Table 1 Physical and chemical characteristics of Lake Balaton as well as picoplankton abundance and composition between 2003 and 2018 (Re-analysis of data from Mózes et al. 2006; Vörös et al. 2009; Somogyi et al. 2016, 2017, expanded with unpublished results)

The lake underwent a strong eutrophication during the 1970s–1990s: The external phosphorus load of the lake, supplied mainly by River Zala (see above), increased largely which led to a huge biomass increase of filamentous nitrogen-fixing (diazotrophic) cyanobacteria (Herodek 1979; Vörös and Nagy Göde 1993; Padisák and Szabó 1997). This highly eutrophic period was characterized by peak chlorophyll a (Chl) concentration of up to 200–260 µg L−1 in the western basin, where it was lasted until mid-1990s (Fig. 1). In the eastern basin, the eutrophication began later and had a lower magnitude with peak chlorophyll a concentrations of 30–90 µg L−1 (Fig. 1). By the period of 2013–2018, the lake returned to its meso-eutrophic character with summer chlorophyll a maxima of 30–40 µg L−1 and 5–10 µg L−1 in the western and eastern basins, respectively (Fig. 1). Similarly to the pattern of APP abundance (see above), the overall density of phytoplankton biomass also often shows a bimodal annual pattern with a lower spring peak, attributed to diatoms, and a higher summer peak, due to filamentous diazotrophic cyanobacteria and/or planktonic dinoflagellates. This seasonality is usually much more prominent in the western basin as compared to the eastern one. In winter, phytoplankton is usually dominated by EuAPP, small flagellates and green algae (Vörös et al. 2009; Dokulil et al. 2014; Somogyi et al. 2016; Bullerjahn et al. 2019).

Fig. 1
figure 1

Chlorophyll a concentration in Lake Balaton between 1985 and 2018. (Re-analysis of data from Vörös and Nagy Göde 1993; Padisák and Szabó 1997; Vörös et al. 2009; Somogyi et al. 2017, completed with unpublished results). The plotted rectangles represent the 25th to 75th percentiles of individual measurements while the lines across the rectangles represents the median. Outliers are marked with black diamonds and mean values with squares

Abundance of APP in Lake Balaton

The occurrence and dynamics of APP in aquatic ecosystems is controlled by both bottom-up and top-down processes (Callieri 2008; Raven et al. 2005 and references therein). For this reason, their abundance and biomass density varies in a wide range among different water types. In Lake Balaton, APP abundance and biomass density have been changing considerably both along the longitudinal axis of the lake and over the years due to variations in trophic level. Highest abundance values were observed during the highly eutrophic period in the western basin (Fig. 2). In parallel with the oligotrophication, the APP abundance decreased continuously during the subsequent period in both basins. By the period of 2010–2018, the APP abundance reduced approximately to one-third in the western basin and to approximately half in the Eastern basin as compared to that of in the 1985–1987 period (Fig. 2, Table 1).

Fig. 2
figure 2

Picoplankton (APP) abundance in Lake Balaton (Re-analysis of data from Vörös 1987–1988; Vörös et al. 1991, 2009; Mózes et al. 2006; Somogyi et al. 2017, completed with unpublished results). Marking as in Fig. 1

The decrease in APP abundance with decreasing nutrient supply is a well-documented phenomenon. Its usual values ranges from 102 to 104 cells mL−1 in oligotrophic waters, while much higher values (104–106 cells mL−1) was observed in eutrophic systems (Stockner and Antia 1986; Burns and Stockner 1991; Stockner and Shortreed 1991; Weisse 1993; Szelag-Wasielewska 1997). Both temporal (long-term) and spatial changes in APP abundance of Lake Balaton fits well with other results and emphasize the fundamental role of nutrient supply on APP dynamics. Besides long-term changes, as stated above, APP follows also a characteristic seasonal dynamics in Lake Balaton with higher abundance values from spring to autumn as compared to winter season (Fig. S2). The only exception to trend is when the nanoplankton fraction in the summer period is dominated by filamentous diazotrophic cyanobacteria. In summer, filamentous N2-fixing cyanobacteria can outcompete other taxonomic groups including CyAPP and EuAPP, suggesting a possible nitrogen limitation of phytoplankton in Lake Balaton (Présing et al. 2001; Vörös et al. 2009).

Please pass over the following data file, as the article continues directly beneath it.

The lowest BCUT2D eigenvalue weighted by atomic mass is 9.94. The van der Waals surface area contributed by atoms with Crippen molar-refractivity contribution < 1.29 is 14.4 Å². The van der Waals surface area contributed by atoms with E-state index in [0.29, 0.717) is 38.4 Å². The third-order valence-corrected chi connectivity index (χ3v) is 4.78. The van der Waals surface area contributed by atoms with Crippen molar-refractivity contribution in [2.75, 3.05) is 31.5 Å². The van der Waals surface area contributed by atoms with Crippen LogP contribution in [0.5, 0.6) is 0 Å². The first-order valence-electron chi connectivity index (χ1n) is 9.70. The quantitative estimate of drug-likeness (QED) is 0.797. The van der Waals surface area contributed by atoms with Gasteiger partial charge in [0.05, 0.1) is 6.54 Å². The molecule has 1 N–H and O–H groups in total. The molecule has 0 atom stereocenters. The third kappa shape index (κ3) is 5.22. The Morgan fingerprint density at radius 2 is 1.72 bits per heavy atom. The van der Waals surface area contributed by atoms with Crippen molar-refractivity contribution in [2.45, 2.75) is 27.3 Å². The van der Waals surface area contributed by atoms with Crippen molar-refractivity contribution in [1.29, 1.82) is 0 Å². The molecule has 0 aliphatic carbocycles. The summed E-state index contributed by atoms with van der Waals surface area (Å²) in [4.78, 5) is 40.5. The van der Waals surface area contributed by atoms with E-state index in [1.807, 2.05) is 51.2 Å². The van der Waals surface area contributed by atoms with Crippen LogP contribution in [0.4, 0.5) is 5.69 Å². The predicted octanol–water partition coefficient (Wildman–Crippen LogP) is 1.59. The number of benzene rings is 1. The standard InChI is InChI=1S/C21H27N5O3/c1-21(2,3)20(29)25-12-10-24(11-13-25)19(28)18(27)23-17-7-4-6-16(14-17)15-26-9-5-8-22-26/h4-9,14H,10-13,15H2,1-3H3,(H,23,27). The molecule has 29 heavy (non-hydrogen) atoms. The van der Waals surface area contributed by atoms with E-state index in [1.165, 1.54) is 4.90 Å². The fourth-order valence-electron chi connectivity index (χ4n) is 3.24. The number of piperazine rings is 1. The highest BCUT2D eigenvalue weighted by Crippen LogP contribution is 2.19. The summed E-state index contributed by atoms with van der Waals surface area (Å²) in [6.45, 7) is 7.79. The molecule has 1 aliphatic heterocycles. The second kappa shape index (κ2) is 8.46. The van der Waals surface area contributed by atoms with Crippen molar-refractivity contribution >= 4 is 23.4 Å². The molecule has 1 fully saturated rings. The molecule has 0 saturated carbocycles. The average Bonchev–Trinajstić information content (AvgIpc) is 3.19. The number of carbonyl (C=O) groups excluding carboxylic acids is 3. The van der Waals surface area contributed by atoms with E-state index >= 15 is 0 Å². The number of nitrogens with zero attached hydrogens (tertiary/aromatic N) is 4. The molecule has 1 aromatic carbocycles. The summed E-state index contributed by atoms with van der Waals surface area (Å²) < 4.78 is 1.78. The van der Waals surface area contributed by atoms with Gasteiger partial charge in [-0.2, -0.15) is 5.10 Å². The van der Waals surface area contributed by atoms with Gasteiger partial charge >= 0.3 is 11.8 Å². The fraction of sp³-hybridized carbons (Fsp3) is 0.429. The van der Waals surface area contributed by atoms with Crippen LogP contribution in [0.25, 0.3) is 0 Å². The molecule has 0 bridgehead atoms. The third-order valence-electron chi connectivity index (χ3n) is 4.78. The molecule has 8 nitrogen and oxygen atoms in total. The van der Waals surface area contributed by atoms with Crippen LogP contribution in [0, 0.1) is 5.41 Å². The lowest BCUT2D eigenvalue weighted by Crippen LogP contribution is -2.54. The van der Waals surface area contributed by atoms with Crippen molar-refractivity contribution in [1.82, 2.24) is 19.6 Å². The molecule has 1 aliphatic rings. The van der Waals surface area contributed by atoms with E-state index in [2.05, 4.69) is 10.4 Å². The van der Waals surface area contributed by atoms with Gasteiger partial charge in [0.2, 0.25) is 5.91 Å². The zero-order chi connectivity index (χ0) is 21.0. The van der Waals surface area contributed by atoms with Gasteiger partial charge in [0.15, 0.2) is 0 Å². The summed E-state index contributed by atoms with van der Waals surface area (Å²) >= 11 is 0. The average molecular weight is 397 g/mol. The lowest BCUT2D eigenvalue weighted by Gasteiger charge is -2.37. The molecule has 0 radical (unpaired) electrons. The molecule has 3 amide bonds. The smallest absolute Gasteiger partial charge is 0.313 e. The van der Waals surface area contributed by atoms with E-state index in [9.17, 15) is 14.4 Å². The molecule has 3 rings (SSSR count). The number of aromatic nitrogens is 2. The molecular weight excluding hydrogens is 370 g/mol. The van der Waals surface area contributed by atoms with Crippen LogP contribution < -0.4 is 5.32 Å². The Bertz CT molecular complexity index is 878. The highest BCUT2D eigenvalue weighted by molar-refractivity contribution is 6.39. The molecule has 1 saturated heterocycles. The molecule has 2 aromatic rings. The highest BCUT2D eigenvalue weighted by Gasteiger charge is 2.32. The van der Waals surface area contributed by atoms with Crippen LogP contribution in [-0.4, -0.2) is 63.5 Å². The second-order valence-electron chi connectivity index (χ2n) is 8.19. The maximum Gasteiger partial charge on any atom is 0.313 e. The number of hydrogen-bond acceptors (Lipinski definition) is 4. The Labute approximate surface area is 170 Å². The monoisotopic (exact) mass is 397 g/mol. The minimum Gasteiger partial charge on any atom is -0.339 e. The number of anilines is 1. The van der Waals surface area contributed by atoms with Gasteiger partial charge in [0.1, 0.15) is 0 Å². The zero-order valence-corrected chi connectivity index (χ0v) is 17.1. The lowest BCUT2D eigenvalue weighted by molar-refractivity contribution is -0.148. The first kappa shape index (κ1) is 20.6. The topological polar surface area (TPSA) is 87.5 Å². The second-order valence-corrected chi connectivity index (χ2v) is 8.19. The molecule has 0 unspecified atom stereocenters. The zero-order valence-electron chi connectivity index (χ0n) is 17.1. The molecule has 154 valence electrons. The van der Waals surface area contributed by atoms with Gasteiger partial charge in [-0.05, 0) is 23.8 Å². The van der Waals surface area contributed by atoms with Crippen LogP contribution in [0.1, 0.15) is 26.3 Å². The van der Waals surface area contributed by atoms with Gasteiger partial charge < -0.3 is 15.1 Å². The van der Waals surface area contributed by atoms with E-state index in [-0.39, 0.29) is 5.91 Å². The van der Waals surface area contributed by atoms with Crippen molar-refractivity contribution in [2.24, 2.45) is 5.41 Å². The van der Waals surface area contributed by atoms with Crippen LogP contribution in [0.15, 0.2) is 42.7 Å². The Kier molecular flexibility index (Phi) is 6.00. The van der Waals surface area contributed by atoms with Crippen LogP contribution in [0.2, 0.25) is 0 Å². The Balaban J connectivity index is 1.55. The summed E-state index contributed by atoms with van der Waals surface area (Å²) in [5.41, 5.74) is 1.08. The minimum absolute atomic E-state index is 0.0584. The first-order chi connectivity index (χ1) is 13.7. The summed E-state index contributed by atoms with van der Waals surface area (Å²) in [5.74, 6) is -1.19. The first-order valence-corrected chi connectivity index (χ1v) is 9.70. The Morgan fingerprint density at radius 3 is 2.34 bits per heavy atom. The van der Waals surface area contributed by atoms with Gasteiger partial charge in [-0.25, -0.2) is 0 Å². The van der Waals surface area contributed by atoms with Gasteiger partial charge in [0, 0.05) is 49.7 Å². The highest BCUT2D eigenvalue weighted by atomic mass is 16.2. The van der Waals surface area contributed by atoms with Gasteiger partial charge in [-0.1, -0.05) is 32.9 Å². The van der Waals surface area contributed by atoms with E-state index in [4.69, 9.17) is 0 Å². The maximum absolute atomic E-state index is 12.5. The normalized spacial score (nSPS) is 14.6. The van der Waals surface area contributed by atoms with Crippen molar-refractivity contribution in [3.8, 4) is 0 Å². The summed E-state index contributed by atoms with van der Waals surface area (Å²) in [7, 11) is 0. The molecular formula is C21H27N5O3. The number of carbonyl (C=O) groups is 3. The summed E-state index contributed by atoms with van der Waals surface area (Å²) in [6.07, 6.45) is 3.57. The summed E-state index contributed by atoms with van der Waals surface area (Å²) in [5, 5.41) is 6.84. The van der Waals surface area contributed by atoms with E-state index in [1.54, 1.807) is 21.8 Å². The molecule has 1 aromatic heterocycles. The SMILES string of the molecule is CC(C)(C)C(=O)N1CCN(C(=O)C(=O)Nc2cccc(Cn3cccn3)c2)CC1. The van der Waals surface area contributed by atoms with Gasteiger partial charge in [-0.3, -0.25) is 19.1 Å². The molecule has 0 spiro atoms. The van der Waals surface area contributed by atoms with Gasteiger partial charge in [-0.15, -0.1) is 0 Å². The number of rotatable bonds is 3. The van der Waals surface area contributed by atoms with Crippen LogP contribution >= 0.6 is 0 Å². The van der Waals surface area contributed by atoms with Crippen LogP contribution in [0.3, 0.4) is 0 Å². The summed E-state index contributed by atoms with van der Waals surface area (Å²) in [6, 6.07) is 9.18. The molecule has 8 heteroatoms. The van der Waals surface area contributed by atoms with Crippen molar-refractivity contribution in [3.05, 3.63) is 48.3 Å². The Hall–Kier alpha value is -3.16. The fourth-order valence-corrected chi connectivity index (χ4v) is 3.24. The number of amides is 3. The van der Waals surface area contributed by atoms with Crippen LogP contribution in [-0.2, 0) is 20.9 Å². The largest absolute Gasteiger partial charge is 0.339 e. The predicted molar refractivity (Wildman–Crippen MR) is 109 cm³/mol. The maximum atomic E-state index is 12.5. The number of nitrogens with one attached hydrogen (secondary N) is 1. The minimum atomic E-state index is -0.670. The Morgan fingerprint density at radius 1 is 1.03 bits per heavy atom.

APP contribution to phytoplankton biomass in Lake Balaton

APP contributes significantly (up to 70%) to phytoplankton biomass in Lake Balaton. However, this contribution follows an opposite trend than that of the abundance: It increases from the west to the east along the longitudinal axis (and parallel with decreasing trophic level) of the lake (Fig. 3). The reason of this paradox is the better nutrient supply of the western part, which affects not only the picoplankton fraction but also the nano- and microplankton. During warm periods, filamentous diazotrophic cyanobacteria seems to have a competitive advantage over CyAPP. Hence, the most likely explanation for low summer contribution of CyAPP observed in many freshwater lakes is that they are nitrogen limited (Vörös et al. 2009). In marine environments, CyAPP were shown to fix atmospheric nitrogen (Rippka et al. 1979), but in freshwaters it has not been detected yet (Postius and Böger 1998; Présing et al. 2001). During the highly eutrophic 1985–1996 period, APP mean contribution was about 7% (ranging from 0.2 to 24%) and 13% (ranging from 1.5 to 40%) in the western and eastern basin, respectively (Fig. 3). In parallel with the subsequent oligotrophication, this contribution increased significantly: to 14% (ranging between 0 and 73%) and to 19% (ranging between 0 and 70%) in the western and eastern basin, respectively (Fig. 3). This clearly shows that APP contribution in Lake Balaton largely depends on the actual trophic state and increases with decreasing phytoplankton biomass (Fig. S3). This is in good agreement with previous findings in other aquatic ecosystems (Stockner and Antia 1986; Stockner 1991; Callieri and Stockner 2002; Szelag-Wasielewska 1997).